My business Peggy Li Creations has had a long relationship with TV and costume designers. I thought it was time to get to know a little better some of the amazingly talented and hardworking people bringing fashion and character magic to your screens. I'm also thrilled to announce that season 3 of The Bold Type will include Peggy Li Creations jewelry, click here to shop all the looks!
I fell in love with The Bold Type from season one - in the tradition of Sex and the City, the show is about three young women navigating their love and work lives in New York city, working for fictional fashion magazine Scarlet (the show is based off the life of real-life magazine editor Joanna Coles). My favorite part of the show is the friendship of the core girls, Kat (Aisha Dee), Sutton (Meghann Fahy) and Jane (Katie Stevens). Of course the wardrobes these gals wear is amazing, but another reason why I wanted to do this Q&A is that costume design is as much a part of creating characters as the actor and script and director. It's an art form that when done right, often seems seamless (think period costumes or sci-fi - if you believe the world, the costume designer has been a part of that). Lisa Frucht took over the costume design from Frank Flemming at the start of season two of The Bold Type and she was kind enough to take the time to answer some of my questions. She also shared some of her season 2 inspiration boards for each character - enjoy!How did you get started in costume design?
I was a Costume Supervisor for many years, dealing in the logistics of running the set. A Costume Designer that I had worked with multiple times offered me the opportunity to become his Assistant Designer on his next project. We had always had a good creative relationship but this was going to take it to another level and I jumped at the chance. Like my whole career it was something out of the blue that presented itself. I never sat down and mapped out this path but once I made the move I knew it was something I really wanted.Many times in new TV shows, the costume design of the pilot is done by someone else before the show goes to series. How do you approach taking on a show mid-series?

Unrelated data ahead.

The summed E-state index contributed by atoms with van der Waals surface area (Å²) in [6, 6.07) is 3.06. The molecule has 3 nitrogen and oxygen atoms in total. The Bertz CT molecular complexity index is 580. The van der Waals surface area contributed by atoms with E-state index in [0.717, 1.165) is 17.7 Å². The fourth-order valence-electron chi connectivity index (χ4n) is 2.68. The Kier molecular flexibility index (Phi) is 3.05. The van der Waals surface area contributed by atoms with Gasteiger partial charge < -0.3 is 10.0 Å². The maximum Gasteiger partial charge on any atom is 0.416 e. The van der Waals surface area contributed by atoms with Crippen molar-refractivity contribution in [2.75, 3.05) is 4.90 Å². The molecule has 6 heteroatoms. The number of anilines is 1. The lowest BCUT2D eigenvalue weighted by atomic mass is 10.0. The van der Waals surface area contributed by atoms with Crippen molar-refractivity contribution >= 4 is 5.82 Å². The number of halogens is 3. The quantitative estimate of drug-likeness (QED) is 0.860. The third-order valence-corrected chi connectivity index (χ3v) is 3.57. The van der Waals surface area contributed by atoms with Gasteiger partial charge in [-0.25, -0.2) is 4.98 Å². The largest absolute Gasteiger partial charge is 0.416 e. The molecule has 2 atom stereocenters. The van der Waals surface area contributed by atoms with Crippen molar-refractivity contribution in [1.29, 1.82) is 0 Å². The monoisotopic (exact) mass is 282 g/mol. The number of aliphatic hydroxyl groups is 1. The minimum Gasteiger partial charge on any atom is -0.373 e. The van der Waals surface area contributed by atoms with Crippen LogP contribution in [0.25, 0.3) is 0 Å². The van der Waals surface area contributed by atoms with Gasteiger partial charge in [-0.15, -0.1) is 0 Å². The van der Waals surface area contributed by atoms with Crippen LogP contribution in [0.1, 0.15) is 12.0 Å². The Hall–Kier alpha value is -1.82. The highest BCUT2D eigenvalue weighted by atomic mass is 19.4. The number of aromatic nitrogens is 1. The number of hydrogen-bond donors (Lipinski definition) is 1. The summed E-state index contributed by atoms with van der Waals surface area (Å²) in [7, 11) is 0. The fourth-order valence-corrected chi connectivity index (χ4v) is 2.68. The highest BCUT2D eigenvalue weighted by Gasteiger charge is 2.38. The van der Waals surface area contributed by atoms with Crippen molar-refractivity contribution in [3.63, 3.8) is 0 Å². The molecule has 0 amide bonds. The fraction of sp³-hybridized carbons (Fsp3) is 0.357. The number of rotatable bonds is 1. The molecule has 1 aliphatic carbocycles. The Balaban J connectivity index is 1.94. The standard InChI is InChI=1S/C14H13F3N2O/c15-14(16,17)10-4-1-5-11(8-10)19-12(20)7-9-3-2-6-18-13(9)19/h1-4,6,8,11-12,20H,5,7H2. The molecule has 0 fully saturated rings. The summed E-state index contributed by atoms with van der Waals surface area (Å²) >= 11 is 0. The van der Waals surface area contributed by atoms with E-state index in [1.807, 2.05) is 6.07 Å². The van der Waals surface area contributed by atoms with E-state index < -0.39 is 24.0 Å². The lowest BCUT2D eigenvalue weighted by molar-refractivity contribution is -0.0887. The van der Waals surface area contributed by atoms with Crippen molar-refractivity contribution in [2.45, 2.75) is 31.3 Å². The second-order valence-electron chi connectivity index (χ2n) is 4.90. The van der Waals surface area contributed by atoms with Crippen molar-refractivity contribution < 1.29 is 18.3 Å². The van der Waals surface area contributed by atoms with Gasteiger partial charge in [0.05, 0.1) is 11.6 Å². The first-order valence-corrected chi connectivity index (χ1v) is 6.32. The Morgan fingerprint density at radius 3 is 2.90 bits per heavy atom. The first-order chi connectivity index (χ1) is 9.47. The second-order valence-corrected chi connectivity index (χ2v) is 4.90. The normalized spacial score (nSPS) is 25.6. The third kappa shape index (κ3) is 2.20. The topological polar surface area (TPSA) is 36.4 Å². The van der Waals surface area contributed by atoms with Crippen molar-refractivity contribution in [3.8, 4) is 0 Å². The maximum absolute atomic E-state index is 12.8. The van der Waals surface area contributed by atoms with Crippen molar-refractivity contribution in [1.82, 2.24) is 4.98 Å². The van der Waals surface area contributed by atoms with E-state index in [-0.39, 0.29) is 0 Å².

Taking on a show that originated with another designer requires finesse. As a creative person with your own ideas you want to have a chance to infuse those and not just be executing another designer’s vision. But you also realize that perimeters have been set and characters have a framework so unless the producers request it, you aren’t going in to reinvent the wheel. The trick is not to have any creative changes be too jarring to the audience. You want them to be an enhancement not a distraction.The Bold Type is set in New York City and the world of fashion. Does that bring certain challenges to your design?
Having New York City and the world of fashion as the backdrop of the show can be a challenge because the audience has a high expectation of what that world is. So many people are tuned in to fashion, style icons and the latest trends because of social media so I have to represent not only the latest trends but also keep on top of what is coming. It keeps you on your toes.
The characters of Jane, Kat and Sutton are distinct personalities. How would you describe the style of each character?